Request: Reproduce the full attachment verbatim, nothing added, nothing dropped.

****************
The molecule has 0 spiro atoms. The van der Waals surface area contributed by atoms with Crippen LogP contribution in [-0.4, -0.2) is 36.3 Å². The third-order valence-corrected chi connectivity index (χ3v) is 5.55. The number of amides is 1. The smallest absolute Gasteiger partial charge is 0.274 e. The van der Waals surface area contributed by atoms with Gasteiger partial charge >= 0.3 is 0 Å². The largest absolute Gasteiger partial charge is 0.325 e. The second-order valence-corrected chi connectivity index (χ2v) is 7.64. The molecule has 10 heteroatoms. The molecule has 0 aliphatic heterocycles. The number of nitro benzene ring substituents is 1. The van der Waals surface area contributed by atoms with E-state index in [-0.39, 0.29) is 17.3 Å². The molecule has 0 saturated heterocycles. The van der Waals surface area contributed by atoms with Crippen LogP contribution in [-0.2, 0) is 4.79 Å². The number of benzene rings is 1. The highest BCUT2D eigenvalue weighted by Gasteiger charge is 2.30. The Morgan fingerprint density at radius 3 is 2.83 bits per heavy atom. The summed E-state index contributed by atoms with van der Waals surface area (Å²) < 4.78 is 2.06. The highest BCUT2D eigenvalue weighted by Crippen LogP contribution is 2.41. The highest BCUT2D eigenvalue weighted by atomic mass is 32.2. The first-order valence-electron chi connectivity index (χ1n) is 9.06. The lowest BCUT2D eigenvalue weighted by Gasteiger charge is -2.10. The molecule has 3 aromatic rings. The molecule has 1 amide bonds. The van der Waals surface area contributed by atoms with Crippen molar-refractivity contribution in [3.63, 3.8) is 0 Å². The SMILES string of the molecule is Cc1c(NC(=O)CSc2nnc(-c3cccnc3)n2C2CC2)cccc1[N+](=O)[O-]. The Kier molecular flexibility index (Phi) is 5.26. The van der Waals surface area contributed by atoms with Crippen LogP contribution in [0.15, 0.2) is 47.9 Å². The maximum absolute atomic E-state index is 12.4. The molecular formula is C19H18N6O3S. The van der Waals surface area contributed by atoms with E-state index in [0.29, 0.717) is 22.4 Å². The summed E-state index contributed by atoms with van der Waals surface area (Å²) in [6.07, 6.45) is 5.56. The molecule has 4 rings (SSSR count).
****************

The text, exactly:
The molecule has 0 spiro atoms. The van der Waals surface area contributed by atoms with Crippen LogP contribution in [-0.4, -0.2) is 36.3 Å². The third-order valence-corrected chi connectivity index (χ3v) is 5.55. The number of amides is 1. The smallest absolute Gasteiger partial charge is 0.274 e. The van der Waals surface area contributed by atoms with Gasteiger partial charge >= 0.3 is 0 Å². The largest absolute Gasteiger partial charge is 0.325 e. The second-order valence-corrected chi connectivity index (χ2v) is 7.64. The molecule has 10 heteroatoms. The molecule has 0 aliphatic heterocycles. The number of nitro benzene ring substituents is 1. The van der Waals surface area contributed by atoms with E-state index in [-0.39, 0.29) is 17.3 Å². The molecule has 0 saturated heterocycles. The van der Waals surface area contributed by atoms with Crippen LogP contribution in [-0.2, 0) is 4.79 Å². The number of benzene rings is 1. The highest BCUT2D eigenvalue weighted by Gasteiger charge is 2.30. The Morgan fingerprint density at radius 3 is 2.83 bits per heavy atom. The summed E-state index contributed by atoms with van der Waals surface area (Å²) < 4.78 is 2.06. The highest BCUT2D eigenvalue weighted by Crippen LogP contribution is 2.41. The highest BCUT2D eigenvalue weighted by atomic mass is 32.2. The first-order valence-electron chi connectivity index (χ1n) is 9.06. The lowest BCUT2D eigenvalue weighted by Gasteiger charge is -2.10. The molecule has 3 aromatic rings. The molecule has 1 amide bonds. The van der Waals surface area contributed by atoms with Crippen molar-refractivity contribution in [3.63, 3.8) is 0 Å². The SMILES string of the molecule is Cc1c(NC(=O)CSc2nnc(-c3cccnc3)n2C2CC2)cccc1[N+](=O)[O-]. The Kier molecular flexibility index (Phi) is 5.26. The van der Waals surface area contributed by atoms with Crippen LogP contribution in [0.15, 0.2) is 47.9 Å². The maximum absolute atomic E-state index is 12.4. The molecular formula is C19H18N6O3S. The van der Waals surface area contributed by atoms with E-state index in [0.29, 0.717) is 22.4 Å². The summed E-state index contributed by atoms with van der Waals surface area (Å²) in [6.07, 6.45) is 5.56. The molecule has 4 rings (SSSR count).